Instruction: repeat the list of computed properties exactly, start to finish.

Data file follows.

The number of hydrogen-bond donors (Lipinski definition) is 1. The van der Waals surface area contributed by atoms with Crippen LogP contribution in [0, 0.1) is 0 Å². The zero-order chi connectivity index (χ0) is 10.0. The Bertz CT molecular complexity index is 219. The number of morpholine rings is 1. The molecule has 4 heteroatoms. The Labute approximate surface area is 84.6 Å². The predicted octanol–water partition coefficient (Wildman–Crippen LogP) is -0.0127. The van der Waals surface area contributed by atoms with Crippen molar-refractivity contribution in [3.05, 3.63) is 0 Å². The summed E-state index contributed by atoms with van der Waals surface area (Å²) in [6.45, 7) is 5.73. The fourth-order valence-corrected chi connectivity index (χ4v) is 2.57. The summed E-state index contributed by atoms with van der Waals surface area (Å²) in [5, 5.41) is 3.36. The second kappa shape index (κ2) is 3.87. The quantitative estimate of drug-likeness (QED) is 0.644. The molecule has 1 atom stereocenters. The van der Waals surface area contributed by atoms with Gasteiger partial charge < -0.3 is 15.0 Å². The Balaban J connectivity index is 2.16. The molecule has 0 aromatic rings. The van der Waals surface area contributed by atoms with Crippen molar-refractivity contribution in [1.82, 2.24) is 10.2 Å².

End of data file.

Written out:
The number of hydrogen-bond donors (Lipinski definition) is 1. The van der Waals surface area contributed by atoms with Crippen LogP contribution in [0, 0.1) is 0 Å². The zero-order chi connectivity index (χ0) is 10.0. The Bertz CT molecular complexity index is 219. The number of morpholine rings is 1. The molecule has 4 heteroatoms. The Labute approximate surface area is 84.6 Å². The predicted octanol–water partition coefficient (Wildman–Crippen LogP) is -0.0127. The van der Waals surface area contributed by atoms with Crippen molar-refractivity contribution in [3.05, 3.63) is 0 Å². The summed E-state index contributed by atoms with van der Waals surface area (Å²) in [6.45, 7) is 5.73. The fourth-order valence-corrected chi connectivity index (χ4v) is 2.57. The summed E-state index contributed by atoms with van der Waals surface area (Å²) in [5, 5.41) is 3.36. The second kappa shape index (κ2) is 3.87. The quantitative estimate of drug-likeness (QED) is 0.644. The molecule has 1 atom stereocenters. The van der Waals surface area contributed by atoms with Gasteiger partial charge < -0.3 is 15.0 Å². The Balaban J connectivity index is 2.16. The molecule has 0 aromatic rings. The van der Waals surface area contributed by atoms with Crippen molar-refractivity contribution in [1.82, 2.24) is 10.2 Å².